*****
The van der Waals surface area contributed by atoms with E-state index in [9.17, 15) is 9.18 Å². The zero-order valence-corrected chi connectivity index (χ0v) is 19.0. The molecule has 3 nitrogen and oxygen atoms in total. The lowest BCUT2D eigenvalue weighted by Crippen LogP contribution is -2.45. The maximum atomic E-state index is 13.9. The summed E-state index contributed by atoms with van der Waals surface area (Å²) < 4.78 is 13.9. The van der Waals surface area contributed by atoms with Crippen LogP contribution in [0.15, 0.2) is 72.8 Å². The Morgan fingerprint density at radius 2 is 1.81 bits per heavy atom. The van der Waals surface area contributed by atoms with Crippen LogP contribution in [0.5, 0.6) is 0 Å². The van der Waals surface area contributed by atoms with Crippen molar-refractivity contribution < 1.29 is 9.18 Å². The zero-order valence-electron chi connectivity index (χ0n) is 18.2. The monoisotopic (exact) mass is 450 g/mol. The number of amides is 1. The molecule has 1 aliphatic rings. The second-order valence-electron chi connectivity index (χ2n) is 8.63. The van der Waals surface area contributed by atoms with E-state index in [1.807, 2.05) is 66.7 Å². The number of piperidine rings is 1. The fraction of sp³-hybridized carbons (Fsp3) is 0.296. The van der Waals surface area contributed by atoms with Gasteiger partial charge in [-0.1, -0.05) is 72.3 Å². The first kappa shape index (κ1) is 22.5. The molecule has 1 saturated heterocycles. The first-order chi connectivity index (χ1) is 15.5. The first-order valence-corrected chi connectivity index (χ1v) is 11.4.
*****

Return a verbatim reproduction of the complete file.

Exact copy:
The van der Waals surface area contributed by atoms with E-state index in [9.17, 15) is 9.18 Å². The zero-order valence-corrected chi connectivity index (χ0v) is 19.0. The molecule has 3 nitrogen and oxygen atoms in total. The lowest BCUT2D eigenvalue weighted by Crippen LogP contribution is -2.45. The maximum atomic E-state index is 13.9. The summed E-state index contributed by atoms with van der Waals surface area (Å²) < 4.78 is 13.9. The van der Waals surface area contributed by atoms with Crippen LogP contribution in [0.15, 0.2) is 72.8 Å². The Morgan fingerprint density at radius 2 is 1.81 bits per heavy atom. The van der Waals surface area contributed by atoms with Crippen LogP contribution in [0.5, 0.6) is 0 Å². The van der Waals surface area contributed by atoms with Crippen molar-refractivity contribution < 1.29 is 9.18 Å². The zero-order valence-electron chi connectivity index (χ0n) is 18.2. The monoisotopic (exact) mass is 450 g/mol. The number of amides is 1. The molecule has 1 aliphatic rings. The second-order valence-electron chi connectivity index (χ2n) is 8.63. The van der Waals surface area contributed by atoms with E-state index in [1.807, 2.05) is 66.7 Å². The number of piperidine rings is 1. The fraction of sp³-hybridized carbons (Fsp3) is 0.296. The van der Waals surface area contributed by atoms with Gasteiger partial charge in [-0.1, -0.05) is 72.3 Å². The first kappa shape index (κ1) is 22.5. The molecule has 1 saturated heterocycles. The first-order chi connectivity index (χ1) is 15.5. The first-order valence-corrected chi connectivity index (χ1v) is 11.4.